Excellent chemistry, fantastic pacing, and superior writing are just some of the reasons why Teachers continues to be one of the best comedies on television.
What’s remarkable about this show is how each season, they find ways to freshen up a rather simple concept with entertaining and relatable story angles. Teachers strikes an impressive balance between capturing both the lunacy of working in a classroom with the compassion educators exude on a daily basis. Network comedies strive to reach the level of writing found on this show and routinely fail. However, there are many more factors which contribute to the overall success of Teachers.
Usually, this would be where we’d give a brief synopsis of the season, but that would amount to some spoilers. What I can say is that it’s the dawn of a new year at Fillmore Elementary and Ms. Cannon (Catlin Barlow), Ms. Snap (Katy Colloton), Ms. Watson (Kate Lambert), Ms. Feldman (Cate Freedman), Ms. Bennigan (Katie O’Brien), and Mrs. Adler (Kathryn Renée Thomas) are getting ready for a new school year, but change is in the air. What immediately stood out in the three episodes provided by TV Land was the slight shift in tone this season.
The first two seasons indeed walked the line between frivolity and risque without sacrificing the heart of the show. Season three appears to be where the cast crosses that line, but still doesn’t sacrifice what’s made the show so successful. There’s certainly much to explore on the risque side of things just between Ms. Snap’s dating life, Ms. Watson’s budding relationship with the former principal Toby Pearson (Tim Bagley), and of course, Ms. Bennigan relationship with “Hot Dad” (Ryan Caltagirone).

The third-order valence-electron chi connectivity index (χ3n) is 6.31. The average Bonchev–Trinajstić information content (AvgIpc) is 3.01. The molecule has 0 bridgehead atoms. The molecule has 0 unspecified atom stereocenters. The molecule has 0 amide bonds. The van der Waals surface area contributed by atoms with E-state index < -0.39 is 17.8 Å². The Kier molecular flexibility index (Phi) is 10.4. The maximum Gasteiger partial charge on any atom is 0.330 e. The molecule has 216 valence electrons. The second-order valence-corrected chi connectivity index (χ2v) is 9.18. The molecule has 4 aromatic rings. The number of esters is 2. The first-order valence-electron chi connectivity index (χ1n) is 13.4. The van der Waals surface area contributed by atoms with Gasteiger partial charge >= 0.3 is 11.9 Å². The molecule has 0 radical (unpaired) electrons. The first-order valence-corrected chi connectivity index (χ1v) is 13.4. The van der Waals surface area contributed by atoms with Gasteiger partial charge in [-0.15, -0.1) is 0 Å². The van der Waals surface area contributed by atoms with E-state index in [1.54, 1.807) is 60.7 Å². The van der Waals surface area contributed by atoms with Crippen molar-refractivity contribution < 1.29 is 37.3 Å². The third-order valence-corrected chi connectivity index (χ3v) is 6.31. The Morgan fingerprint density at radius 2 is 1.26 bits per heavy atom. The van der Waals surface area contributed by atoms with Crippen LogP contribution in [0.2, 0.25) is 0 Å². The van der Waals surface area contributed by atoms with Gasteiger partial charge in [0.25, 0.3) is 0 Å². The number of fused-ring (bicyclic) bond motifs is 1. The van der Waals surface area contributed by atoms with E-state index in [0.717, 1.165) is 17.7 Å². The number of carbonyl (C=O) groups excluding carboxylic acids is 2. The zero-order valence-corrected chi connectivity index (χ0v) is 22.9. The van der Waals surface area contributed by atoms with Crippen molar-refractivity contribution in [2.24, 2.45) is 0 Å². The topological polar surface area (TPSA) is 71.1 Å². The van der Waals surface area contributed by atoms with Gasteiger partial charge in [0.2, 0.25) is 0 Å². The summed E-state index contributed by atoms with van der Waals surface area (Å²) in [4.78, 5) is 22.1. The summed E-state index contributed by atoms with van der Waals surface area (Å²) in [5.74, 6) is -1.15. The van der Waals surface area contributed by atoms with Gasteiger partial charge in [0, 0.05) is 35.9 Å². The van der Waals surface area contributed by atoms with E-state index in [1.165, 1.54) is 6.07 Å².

However, Teachers certainly doesn’t shy away handling tough topics. For example, in season two, they wrote an episode tackling the struggle that woman have with whether to return to work after having a child. In season three, they once again are addressing tough issues such as the anxiety new parents have before a child is born and how to discuss puberty with someone who is going through it. Nothing ever comes across as “lessons” and has a realistic tone, which makes these moments resonate with the audience.
The chemistry on the show is the thread which binds this show together. The years of performing together on stage indeed show off on screen as each member of the Katydids (the improv group which they formed and developed the show from) plays off one another with such ease that it makes those comedic beats resonate loudly. Bagley fits right with the others adding another layer to this smorgasbord of hilarity. If Pearson’s part continues to grow this season, we might see some proposal by the end of the season (just a little speculation on my part and nothing more).
Overall, the pace of the show hasn’t relented, and the writing is tighter than ever. One of the best episodes ever of Teachers will come in the 2nd episode involving lice with a sure pop cultural twist that will have everyone talking (if you’ve seen the trailer then you already know what it is). If anyone hasn’t seen TV Land’s best comedy, then I recommend quickly binge-watching the first two seasons before season three.
Why deprive yourself of one the best comedies on television especially not it appears things are getting quite tantalizing.